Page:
“Is that right?”

“You know it is. You left the pass to the Ferris wheel in my bedroom.”

“I did?”

“For Christ’s sake there’s no reason to be so cautious of me!” I said impatiently. “We’ve both got the power. We should be allies!”

He raised one eye, and the orange eye above it had to squint to make room for the look of astonishment in the lower orbs.

I said, “Of all the fortune-tellers and palm readers and psychics that I’ve known in other carnivals, you’re the first person I’ve ever met who actually has some ESP.”

“I do?”

“And you’re the only one I’ve ever known who sees the goblins the way I do.”

“Do I?”

“You must.”

“Must I?”

“God, you can be infuriating.”

“Can I?”

“I’ve been thinking about it. I know you saw what happened at the Dodgem Car pavilion and took care of the body—”


“—and then tried to warn me about the Ferris wheel in case I didn’t sense the trouble coming. You had some doubts when Jelly was found dead. You wondered if maybe I was just a psychopath, because you knew Jelly wasn’t a goblin. But you didn’t accuse me; you decided to wait and watch. That’s why I’ve come to you. To clear things up between us. To get it out in the open. So you’ll know for sure that I see them, that I hate them, and then we can work together to stop them. We’ve got to prevent them from doing whatever they have planned at the Ferris wheel. I’ve been over there this morning, getting a feel for the emanations pouring from it, and I’m sure nothing’s going to happen today. But tomorrow or Friday . . .”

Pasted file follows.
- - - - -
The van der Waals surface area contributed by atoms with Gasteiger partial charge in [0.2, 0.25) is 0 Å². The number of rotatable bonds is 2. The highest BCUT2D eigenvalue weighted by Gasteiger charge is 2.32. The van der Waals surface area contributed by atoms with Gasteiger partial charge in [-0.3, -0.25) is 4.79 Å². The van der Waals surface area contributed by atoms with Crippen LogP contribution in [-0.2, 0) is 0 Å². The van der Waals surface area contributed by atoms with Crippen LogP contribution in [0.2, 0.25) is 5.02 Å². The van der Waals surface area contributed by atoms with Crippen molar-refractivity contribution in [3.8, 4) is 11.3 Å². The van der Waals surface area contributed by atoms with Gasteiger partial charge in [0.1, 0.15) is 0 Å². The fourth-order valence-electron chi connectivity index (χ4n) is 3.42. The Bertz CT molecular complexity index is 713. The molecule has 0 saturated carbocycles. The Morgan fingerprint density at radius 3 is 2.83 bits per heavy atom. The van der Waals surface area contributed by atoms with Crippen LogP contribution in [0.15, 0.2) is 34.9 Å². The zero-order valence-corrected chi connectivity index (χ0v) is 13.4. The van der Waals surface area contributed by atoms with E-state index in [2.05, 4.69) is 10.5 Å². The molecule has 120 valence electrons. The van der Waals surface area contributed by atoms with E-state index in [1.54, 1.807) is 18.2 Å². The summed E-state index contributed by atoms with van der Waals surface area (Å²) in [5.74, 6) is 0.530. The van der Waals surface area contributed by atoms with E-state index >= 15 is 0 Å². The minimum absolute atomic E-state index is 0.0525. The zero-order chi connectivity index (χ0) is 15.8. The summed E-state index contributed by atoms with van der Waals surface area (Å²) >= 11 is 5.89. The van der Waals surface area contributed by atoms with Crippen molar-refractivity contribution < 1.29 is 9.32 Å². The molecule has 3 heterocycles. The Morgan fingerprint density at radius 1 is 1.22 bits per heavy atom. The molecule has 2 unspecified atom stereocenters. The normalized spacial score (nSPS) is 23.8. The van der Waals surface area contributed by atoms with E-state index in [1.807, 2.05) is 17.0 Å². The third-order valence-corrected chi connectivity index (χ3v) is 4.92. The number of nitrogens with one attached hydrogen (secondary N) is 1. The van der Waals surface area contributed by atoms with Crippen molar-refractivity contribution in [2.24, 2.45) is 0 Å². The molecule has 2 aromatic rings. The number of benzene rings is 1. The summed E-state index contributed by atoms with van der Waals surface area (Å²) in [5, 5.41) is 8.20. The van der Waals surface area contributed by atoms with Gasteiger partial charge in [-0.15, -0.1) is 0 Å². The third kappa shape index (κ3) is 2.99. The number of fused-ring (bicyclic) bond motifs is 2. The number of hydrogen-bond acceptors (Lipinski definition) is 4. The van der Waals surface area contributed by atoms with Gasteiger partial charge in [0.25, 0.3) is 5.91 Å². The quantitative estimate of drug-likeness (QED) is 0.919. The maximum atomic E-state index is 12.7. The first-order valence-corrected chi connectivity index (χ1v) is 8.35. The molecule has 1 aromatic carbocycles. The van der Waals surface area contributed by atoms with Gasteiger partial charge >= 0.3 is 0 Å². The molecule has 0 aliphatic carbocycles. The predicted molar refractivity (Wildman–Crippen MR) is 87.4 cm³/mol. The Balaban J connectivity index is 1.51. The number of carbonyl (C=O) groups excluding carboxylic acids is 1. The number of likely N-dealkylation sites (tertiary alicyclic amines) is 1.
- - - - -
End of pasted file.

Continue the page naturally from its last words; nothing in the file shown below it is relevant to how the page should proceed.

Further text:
He just stared at me.

“Damn it,” I said, “why do you insist on being so goddamned enigmatic?”

“I’m not being enigmatic,” he said.

“You are.”

“No, I’m just being dumbfounded.”


“Dumbfounded. Because, Carl Slim, this is the most amazing conversation I’ve ever had in my life, and I haven’t understood a thing you’ve said.”

I sensed that he was in emotional turmoil, and perhaps a large part of that turmoil was confusion, but I just could not believe that he was completely baffled by what I had told him.

I stared at him.

He stared at me.

I said, “Infuriating.”

He said, “Oh, I get it.”


“This is some sort of joke.”


“Some elaborate joke.”

“If you didn’t want me to know you were here, if you didn’t want me to know I wasn’t alone, then why did you help me dispose of the body?”

“Well, I guess, partly because it’s a hobby.”

“What are you talking about?”

“Disposing of bodies,” he said. “It’s a hobby. Some people collect postage stamps, and some people build model airplanes, and I dispose of bodies whenever I find them.”

I shook my head in dismay.

“And partly,” he said, “it’s because I’m such a neat person. I just can’t stand litter, and there’s no litter worse than a decomposing body. Especially a goblin body. So whenever I find one, I clean up the mess and—”

“It isn’t a joke!” I said, patience lost.

He blinked all three eyes. “Well, it’s either a joke or you’re a deeply disturbed young man, Carl Slim. So far I’ve liked you, liked you too much to want to believe you’re crazy, so if it’s all right with you, I’ll just figure it’s a joke.”

I turned from him and stalked away, to the corner of the tent and around it, out to the concourse.

What the hell was his game?

The storm had wrung the worst of the humidity out of the air, and the muggy August heat did not return with the blue sky. The day was warm and dry, with the sweet, clean tang of the mountains that surrounded the fairgrounds, and when the gates opened at noon, the marks came in numbers we had not expected to see until the weekend.